Two, the scheme of delegation of administrative and financial powers has become anachronistic. There are problems relating to interpretation of some of the provisions of the government letters and new areas of decision-making have emerged which call for delegation of powers. To illustrate: the Naval Officers heading the dockyards, though responsible for meeting the targets, do not have full financial powers to buy whatever is needed to meet those targets. Thus, the authority vested in them is not commensurate with their responsibility. A somewhat archaic notion of splitting of financial powers continues to pervade the scheme of financial delegation, resulting in frequent tussle between the financial advisors and the executive officers over its interpretation. A simple provision that the funds allotted to an authority may be spent in any manner required, as long as the requirement is managed within the allotted funds, could solve this problem. As an added measure, exercise of financial powers could be linked with measurable outcomes.

    Interpretation of provisions is a big issue. There is a schedule in the government letters issued in 2006 delegating financial powers to the services which gives ‘full’ powers to the specified functionaries to ‘sign contracts’, which is in conflict with provisions in other schedules that limit the extent of delegation of financial powers for different purposes. There are similar problems with the administrative powers. The press reports suggest that there was an interpretation issue even in the case of TSD. The authority to set up the unit seems to have been derived by interpreting the operational directives of the Defence Minister to mean that the Army HQ was within its jurisdiction to do whatever it takes to follow those directives.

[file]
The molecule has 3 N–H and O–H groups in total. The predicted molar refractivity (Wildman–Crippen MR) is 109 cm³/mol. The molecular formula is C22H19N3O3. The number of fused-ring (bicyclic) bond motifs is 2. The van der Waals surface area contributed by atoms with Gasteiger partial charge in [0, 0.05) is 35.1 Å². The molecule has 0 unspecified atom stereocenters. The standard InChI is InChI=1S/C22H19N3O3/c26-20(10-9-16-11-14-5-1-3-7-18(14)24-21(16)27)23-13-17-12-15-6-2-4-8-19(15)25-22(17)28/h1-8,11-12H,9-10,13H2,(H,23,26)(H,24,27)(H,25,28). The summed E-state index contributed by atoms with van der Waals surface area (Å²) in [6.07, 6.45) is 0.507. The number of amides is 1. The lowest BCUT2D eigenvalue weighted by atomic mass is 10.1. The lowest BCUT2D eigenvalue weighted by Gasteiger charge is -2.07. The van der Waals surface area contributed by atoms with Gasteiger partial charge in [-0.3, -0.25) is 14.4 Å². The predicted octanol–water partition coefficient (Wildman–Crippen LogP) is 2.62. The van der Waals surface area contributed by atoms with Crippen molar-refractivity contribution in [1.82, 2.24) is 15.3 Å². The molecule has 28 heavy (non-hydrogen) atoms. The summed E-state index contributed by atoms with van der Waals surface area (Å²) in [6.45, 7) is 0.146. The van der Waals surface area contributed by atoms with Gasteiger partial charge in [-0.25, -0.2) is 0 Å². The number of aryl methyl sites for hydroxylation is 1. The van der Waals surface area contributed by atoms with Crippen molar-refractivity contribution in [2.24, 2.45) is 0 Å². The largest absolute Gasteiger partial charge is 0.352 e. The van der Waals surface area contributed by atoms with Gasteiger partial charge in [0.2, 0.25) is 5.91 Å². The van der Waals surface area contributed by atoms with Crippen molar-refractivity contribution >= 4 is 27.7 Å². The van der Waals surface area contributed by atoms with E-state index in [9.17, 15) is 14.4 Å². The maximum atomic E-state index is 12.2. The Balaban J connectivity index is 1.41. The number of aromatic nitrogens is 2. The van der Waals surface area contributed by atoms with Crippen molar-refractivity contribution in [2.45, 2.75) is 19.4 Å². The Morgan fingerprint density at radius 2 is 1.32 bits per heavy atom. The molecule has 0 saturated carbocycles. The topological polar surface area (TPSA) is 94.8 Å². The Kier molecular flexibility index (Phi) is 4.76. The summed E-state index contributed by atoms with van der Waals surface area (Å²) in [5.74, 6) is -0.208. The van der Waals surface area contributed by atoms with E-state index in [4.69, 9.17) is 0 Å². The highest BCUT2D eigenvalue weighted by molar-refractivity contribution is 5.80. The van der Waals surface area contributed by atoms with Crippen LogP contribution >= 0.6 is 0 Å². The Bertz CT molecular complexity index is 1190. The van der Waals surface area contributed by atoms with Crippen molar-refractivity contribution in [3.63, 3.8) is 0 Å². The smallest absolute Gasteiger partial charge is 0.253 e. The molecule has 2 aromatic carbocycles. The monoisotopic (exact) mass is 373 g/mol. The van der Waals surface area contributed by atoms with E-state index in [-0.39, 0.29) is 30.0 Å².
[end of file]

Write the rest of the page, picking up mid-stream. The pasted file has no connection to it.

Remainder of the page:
The National Disaster Management Policy envisages an important primary role for the armed forces in disaster management but there is no delegation of powers to the authorities to spend money to deal with disasters.

    These are but a few examples of what is wrong with the existing delegation of administrative and financial powers to the services. It is also not as if the MoD is unaware of these problems. In fact, it was decided way back in 2009 to review the administrative and financial powers of the services and the Coast Guard. A committee was set up to undertake the task. Based on the recommendations of this committee, revised financial powers in respect of the Coast Guard were notified in July 2010.

    The recommendations of the same committee as regards revised financial powers of the services was approved in December 2010 but then a handbrake was applied and those powers were not notified, ostensibly on the grounds that there had been misuse of the financial powers in the past and further delegation would only exacerbate this misuse. A comprehensive audit of the exercise of delegate powers was ordered. The report submitted by the Defence Accounts Department created a storm in the tea cup with the matter even figuring in a parliament question in April 20132.